The most compelling, even haunting, force propelling my images is an unquenchable thirst for recording and expressing transformation. I try to synthesize different influences in my life into a rich and complex imagery that tells of the connection between the outer experience of daily life and the inner world of a developing spiritual heart.
From the time I was a child, I felt that there was something, an “essence “ to be found. The vehicle I chose for my quest was fine art. It is my yoga. My artistic expression has centered on painting and drawing, and, over time, I have included in my arsenal of media the following: oils, acrylics, watercolor, soft pastels, all drawing processes and intaglio printmaking. Wax is the newest member of my family. It grabbed me in August of 2010 with its amazing translucency and ability to synthesize my diversified methods of developing paintings.
When I first began working with wax, I limited myself to black & white media on 8”x8” 8 ply museum board glued to panels. The fact that I had no history with this medium, had looked at very little work done with wax and had never really established any criteria for “ good or bad” encaustic painting, gave me incredible freedom to play with this medium in a way that I have not felt with any other. What if? has become my internal mantra. I trained myself. I purchased several informative books on Encaustic and went at it. Soon I began making medium and paint. My experiments focused originally on incorporating a variety of mediums before I applied the wax. I gradually became more adventurous and experimental, waxing and layering with multiple mediums. I was and am fascinated by the both contemporary and primal sensory feel of the wax. I draw, layer, scrape, carve and melt. These pieces have a unique presence and I have found I enjoy a smooth look to my work, as it enhances the multiple mediums and layers I attempt to include in my finished pieces.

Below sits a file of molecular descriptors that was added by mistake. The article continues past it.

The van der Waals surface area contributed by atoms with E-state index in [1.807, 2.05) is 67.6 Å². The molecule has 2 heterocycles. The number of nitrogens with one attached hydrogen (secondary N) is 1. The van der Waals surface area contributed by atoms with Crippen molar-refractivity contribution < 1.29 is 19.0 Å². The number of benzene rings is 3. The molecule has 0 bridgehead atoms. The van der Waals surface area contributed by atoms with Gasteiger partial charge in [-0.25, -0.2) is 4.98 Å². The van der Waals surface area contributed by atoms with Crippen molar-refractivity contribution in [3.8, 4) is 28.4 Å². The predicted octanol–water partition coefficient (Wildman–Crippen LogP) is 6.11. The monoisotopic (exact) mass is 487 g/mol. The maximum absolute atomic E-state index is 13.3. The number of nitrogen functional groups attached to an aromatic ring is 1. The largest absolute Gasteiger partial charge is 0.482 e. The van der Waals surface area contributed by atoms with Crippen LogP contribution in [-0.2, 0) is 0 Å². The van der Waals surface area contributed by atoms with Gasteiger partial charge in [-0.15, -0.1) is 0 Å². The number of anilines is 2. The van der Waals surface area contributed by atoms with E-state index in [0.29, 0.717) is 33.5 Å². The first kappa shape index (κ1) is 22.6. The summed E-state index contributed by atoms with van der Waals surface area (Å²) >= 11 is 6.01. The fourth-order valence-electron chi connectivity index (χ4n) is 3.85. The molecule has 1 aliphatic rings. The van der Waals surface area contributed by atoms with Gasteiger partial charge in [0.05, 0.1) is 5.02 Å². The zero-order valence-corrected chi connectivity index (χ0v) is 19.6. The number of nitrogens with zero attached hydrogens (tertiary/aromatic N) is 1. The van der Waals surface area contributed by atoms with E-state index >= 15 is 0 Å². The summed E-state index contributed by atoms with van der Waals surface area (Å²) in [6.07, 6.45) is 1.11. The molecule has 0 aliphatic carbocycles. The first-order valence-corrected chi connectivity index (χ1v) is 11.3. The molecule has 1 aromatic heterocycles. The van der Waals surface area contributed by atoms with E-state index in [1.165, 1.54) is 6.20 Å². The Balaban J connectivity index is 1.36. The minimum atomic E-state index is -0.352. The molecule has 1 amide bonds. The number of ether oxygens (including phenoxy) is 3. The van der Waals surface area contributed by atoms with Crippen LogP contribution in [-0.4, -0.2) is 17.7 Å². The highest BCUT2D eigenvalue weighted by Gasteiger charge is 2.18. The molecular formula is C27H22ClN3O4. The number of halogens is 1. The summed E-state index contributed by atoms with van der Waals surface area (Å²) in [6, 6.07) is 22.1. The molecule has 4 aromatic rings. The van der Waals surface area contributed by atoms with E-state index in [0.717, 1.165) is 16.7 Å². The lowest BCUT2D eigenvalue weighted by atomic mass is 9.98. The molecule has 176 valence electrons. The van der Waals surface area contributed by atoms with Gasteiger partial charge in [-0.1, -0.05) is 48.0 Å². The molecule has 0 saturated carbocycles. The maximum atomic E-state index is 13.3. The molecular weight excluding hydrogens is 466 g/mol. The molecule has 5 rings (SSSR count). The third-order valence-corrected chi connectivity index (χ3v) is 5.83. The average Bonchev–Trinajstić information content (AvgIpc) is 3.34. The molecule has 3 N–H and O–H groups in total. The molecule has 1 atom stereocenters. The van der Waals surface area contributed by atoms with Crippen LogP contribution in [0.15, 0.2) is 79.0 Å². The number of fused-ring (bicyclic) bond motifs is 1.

In order to achieve the quality of layering that is so important to me, I needed to find a fixative that would seal both dry pastel and graphite images both before and after I applied a wax layer. I experimented with a fixative that I have been using for over 30 years for my soft pastel paintings and graphite drawings. It works beautifully and is very simple to make. The ingredients are ½ fat free milk and ½ 70% isopropyl rubbing alcohol. I apply the fixative with a Pre-Val paint sprayer, (which consists of a jar and small canister of butane gas) , purchasable at any paint or hardware store. The sprayer releases a fine mist and usually works very well to seal both under the wax and on top. The beauty of this fixative is that, when applied and allowed to dry, it really seals the graphite powder and/ or soft pastel images. The alcohol evaporates and the casein of the milk holds the particles intact. In the image below, Triange 7, the graphite triangle was applied on top of a fused wax layer, fixative was sprayed on it, and allowed to dry (there is a water component in the milk). The image was lightly fused and a layer of clear medium was then applied on top.
Here is a sample of one of my graphite drawings- Graphite Dream
One of my 12”x12” encaustic pieces, Playtime, incorporates a ground of Joint compound, layered with graphite , alcohol wash, sprayed with fixative, waxed, with multiple graphic tools layering the piece.
Below is Breaking Free , another graphite/ encaustic piece( 12”x12”). It was first coated with encaustic gesso. When dry, the surface was sprinkled with water. While wet, graphite powder was thickly sprinkled over the panel, the excess shaken off
( best done outside!) and allowed to dry. When dry, the fixative was sprayed on the piece and again allowed to dry. Clear medium was then applied to the surface and fused. I continued to work on top of the wax with various mark making tools, including water based graphite sticks, marking pens, graphite powder through stencils, some soft pastel. I do spray with my fixative whenever I have added dry media, let dry, fuse and then apply clear medium.